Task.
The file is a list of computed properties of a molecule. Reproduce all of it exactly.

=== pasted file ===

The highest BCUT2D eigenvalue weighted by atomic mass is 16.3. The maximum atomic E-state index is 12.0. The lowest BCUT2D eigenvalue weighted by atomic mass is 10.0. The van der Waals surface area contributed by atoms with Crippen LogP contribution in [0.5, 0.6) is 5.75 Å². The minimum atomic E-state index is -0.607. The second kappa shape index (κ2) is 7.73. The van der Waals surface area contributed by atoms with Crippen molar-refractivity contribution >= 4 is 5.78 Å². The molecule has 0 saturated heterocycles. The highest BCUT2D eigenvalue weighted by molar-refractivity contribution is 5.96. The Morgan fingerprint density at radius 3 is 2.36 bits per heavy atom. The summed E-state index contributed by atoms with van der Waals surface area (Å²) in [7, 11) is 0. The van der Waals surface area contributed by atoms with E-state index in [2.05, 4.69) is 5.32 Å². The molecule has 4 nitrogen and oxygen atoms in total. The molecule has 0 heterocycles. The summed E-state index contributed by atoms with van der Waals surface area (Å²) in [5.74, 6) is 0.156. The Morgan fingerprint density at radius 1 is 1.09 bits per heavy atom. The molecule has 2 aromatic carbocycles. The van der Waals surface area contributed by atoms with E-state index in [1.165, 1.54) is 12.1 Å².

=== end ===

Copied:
The highest BCUT2D eigenvalue weighted by atomic mass is 16.3. The maximum atomic E-state index is 12.0. The lowest BCUT2D eigenvalue weighted by atomic mass is 10.0. The van der Waals surface area contributed by atoms with Crippen LogP contribution in [0.5, 0.6) is 5.75 Å². The minimum atomic E-state index is -0.607. The second kappa shape index (κ2) is 7.73. The van der Waals surface area contributed by atoms with Crippen molar-refractivity contribution >= 4 is 5.78 Å². The molecule has 0 saturated heterocycles. The highest BCUT2D eigenvalue weighted by molar-refractivity contribution is 5.96. The Morgan fingerprint density at radius 3 is 2.36 bits per heavy atom. The summed E-state index contributed by atoms with van der Waals surface area (Å²) in [7, 11) is 0. The van der Waals surface area contributed by atoms with E-state index in [2.05, 4.69) is 5.32 Å². The molecule has 4 nitrogen and oxygen atoms in total. The molecule has 0 heterocycles. The summed E-state index contributed by atoms with van der Waals surface area (Å²) in [5.74, 6) is 0.156. The Morgan fingerprint density at radius 1 is 1.09 bits per heavy atom. The molecule has 2 aromatic carbocycles. The van der Waals surface area contributed by atoms with E-state index in [1.165, 1.54) is 12.1 Å².